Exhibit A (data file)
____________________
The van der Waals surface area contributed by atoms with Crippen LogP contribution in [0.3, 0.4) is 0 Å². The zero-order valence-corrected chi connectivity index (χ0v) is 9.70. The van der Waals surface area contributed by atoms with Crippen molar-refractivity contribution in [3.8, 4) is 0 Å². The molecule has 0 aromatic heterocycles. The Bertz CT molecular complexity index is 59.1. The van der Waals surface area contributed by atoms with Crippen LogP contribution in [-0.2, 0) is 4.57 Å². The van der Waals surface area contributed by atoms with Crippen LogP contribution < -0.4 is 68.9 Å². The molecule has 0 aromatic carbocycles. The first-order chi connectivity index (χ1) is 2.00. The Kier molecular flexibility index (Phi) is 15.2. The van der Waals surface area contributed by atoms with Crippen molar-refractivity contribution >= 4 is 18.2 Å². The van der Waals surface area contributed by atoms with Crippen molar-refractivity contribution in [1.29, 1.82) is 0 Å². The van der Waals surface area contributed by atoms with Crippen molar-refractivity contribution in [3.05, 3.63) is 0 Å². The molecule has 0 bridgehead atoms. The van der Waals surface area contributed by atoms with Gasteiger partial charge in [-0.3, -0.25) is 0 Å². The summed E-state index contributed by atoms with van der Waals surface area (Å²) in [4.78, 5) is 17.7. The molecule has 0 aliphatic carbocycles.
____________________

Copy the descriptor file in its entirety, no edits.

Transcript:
The van der Waals surface area contributed by atoms with Crippen LogP contribution in [0.3, 0.4) is 0 Å². The zero-order valence-corrected chi connectivity index (χ0v) is 9.70. The van der Waals surface area contributed by atoms with Crippen molar-refractivity contribution in [3.8, 4) is 0 Å². The molecule has 0 aromatic heterocycles. The Bertz CT molecular complexity index is 59.1. The van der Waals surface area contributed by atoms with Crippen LogP contribution in [-0.2, 0) is 4.57 Å². The van der Waals surface area contributed by atoms with Crippen LogP contribution < -0.4 is 68.9 Å². The molecule has 0 aromatic carbocycles. The first-order chi connectivity index (χ1) is 2.00. The Kier molecular flexibility index (Phi) is 15.2. The van der Waals surface area contributed by atoms with Crippen molar-refractivity contribution >= 4 is 18.2 Å². The van der Waals surface area contributed by atoms with Crippen molar-refractivity contribution in [1.29, 1.82) is 0 Å². The van der Waals surface area contributed by atoms with Crippen molar-refractivity contribution in [3.05, 3.63) is 0 Å². The molecule has 0 bridgehead atoms. The van der Waals surface area contributed by atoms with Gasteiger partial charge in [-0.3, -0.25) is 0 Å². The summed E-state index contributed by atoms with van der Waals surface area (Å²) in [4.78, 5) is 17.7. The molecule has 0 aliphatic carbocycles.